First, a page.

Sam Bankman-Fried's Laptop Has a New Battery Now, DOJ Says

Once one of the world's most powerful crypto executives, Sam Bankman-Fried is now reduced to bickering with prosecutors over his access to a laptop computer.

The jailed founder of the collapsed FTX exchange has access to a laptop seven days a week and three hard drives with defense material at all times, the U.S. Department of Justice said in a letter Tuesday. The prosecutors were responding to a federal judge's order for a report on the conditions Bankman-Fried faces while detained at the Manhattan Detention Center in Brooklyn, New York.

Bankman-Fried's defense team has argued that they "need" him out of jail to work on his defense, telling Judge Lewis Kaplan, who is overseeing the case, that poor internet access and battery life are limiting the amount of work he is able to conduct on his own defense ahead of his criminal trial next month.

After a virtual hearing last week, Kaplan ordered the parties to put together a report on these issues. In Tuesday's filing, prosecutors said Bankman-Fried now has access to an air-gapped laptop for 11 hours a day on weekdays and 7.5 hours a day on weekends and holidays. Bankman-Fried also has access to hard drives with defense material at all times.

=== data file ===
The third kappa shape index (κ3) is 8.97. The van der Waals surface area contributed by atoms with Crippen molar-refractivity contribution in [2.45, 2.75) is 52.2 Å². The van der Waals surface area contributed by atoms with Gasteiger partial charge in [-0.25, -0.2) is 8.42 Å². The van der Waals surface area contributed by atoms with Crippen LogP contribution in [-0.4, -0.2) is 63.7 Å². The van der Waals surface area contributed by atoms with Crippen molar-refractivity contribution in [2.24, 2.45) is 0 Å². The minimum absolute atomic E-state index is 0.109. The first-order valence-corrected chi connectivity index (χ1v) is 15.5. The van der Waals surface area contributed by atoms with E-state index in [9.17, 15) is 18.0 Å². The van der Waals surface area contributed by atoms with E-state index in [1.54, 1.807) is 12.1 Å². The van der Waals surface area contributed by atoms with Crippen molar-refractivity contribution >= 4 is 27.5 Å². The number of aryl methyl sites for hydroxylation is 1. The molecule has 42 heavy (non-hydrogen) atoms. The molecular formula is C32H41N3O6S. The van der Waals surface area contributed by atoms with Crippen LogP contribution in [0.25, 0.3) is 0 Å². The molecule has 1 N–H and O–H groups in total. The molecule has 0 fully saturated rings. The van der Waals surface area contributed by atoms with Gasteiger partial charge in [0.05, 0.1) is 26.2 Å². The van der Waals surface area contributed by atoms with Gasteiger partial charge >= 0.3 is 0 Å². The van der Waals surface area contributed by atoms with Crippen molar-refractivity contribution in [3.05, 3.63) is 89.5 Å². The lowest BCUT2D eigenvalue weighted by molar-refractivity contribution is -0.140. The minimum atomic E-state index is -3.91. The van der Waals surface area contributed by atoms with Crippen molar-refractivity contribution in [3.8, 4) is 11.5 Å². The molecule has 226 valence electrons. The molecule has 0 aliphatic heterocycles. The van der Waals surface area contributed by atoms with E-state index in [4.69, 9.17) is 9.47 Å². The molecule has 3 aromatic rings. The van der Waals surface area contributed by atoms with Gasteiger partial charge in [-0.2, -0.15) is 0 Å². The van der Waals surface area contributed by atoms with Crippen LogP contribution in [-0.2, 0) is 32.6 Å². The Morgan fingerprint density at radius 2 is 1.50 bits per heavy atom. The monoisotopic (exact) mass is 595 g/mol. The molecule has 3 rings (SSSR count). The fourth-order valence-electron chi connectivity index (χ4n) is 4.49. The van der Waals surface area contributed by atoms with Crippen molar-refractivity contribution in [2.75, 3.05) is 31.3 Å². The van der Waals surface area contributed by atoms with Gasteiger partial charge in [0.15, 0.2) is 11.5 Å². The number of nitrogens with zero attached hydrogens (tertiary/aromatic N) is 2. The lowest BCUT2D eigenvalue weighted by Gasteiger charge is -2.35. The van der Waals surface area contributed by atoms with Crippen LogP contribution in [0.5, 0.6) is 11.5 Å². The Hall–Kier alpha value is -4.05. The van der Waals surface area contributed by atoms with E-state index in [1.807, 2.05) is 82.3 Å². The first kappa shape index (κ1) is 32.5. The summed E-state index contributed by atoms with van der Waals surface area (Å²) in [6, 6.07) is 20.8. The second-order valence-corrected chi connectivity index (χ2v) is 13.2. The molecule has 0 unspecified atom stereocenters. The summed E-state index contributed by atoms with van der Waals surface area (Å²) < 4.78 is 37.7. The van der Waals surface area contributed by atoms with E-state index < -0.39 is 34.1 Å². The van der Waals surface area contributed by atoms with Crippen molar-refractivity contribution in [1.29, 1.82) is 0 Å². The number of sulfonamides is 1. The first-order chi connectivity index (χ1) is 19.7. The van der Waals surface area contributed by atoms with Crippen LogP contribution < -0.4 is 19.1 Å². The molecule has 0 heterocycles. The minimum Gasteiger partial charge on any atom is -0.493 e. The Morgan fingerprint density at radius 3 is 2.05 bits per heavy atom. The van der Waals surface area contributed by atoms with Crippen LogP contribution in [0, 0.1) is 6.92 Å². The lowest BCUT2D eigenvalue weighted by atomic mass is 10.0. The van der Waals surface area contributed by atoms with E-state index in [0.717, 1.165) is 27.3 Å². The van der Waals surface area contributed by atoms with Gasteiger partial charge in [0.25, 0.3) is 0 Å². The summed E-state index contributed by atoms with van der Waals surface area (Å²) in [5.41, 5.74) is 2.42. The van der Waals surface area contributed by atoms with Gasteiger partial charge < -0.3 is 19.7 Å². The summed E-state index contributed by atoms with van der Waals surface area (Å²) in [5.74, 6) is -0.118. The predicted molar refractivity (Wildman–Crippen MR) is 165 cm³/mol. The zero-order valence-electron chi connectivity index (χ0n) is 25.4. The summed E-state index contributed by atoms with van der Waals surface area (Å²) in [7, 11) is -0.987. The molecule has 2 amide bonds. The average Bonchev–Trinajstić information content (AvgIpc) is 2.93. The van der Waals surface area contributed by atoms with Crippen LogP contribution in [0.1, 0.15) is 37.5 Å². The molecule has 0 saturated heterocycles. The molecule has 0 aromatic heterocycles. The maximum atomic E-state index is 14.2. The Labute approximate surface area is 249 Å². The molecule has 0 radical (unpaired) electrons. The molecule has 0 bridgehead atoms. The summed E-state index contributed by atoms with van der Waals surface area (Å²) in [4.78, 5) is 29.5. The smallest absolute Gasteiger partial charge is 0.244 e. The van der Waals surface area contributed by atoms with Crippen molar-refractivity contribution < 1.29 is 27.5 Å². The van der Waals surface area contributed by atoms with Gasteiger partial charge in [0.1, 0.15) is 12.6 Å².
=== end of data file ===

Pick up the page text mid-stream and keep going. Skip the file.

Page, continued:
Twice a week, Bankman-Fried has access to an internet-enabled laptop. Defense attorneys had previously raised issues about the battery life and weak internet connection, but Tuesday's letter said the defense team had provided a new battery that "has approximately 8 hours battery life," and the internet speed over the course of a day ranged from 7.5 megabits per second (mbps) to 34 mbps.

The DOJ said this was "sufficient for most internet review activities" in its letter (a number of websites say 5 mbps is sufficient to stream video).

Bankman-Fried has been in jail since mid-August after Judge Kaplan revoked his bail, ruling that the FTX founder had engaged in multiple efforts to tamper with witnesses. His defense team has filed an appeal of the bail revocation, but argued that his detention was interfering with his Sixth Amendment right to work on his own defense. They moved to have him temporarily released.

Prosecutors had previously taken issue with the defense team's characterization of the technology issues, saying they were inconvenient but not debilitating.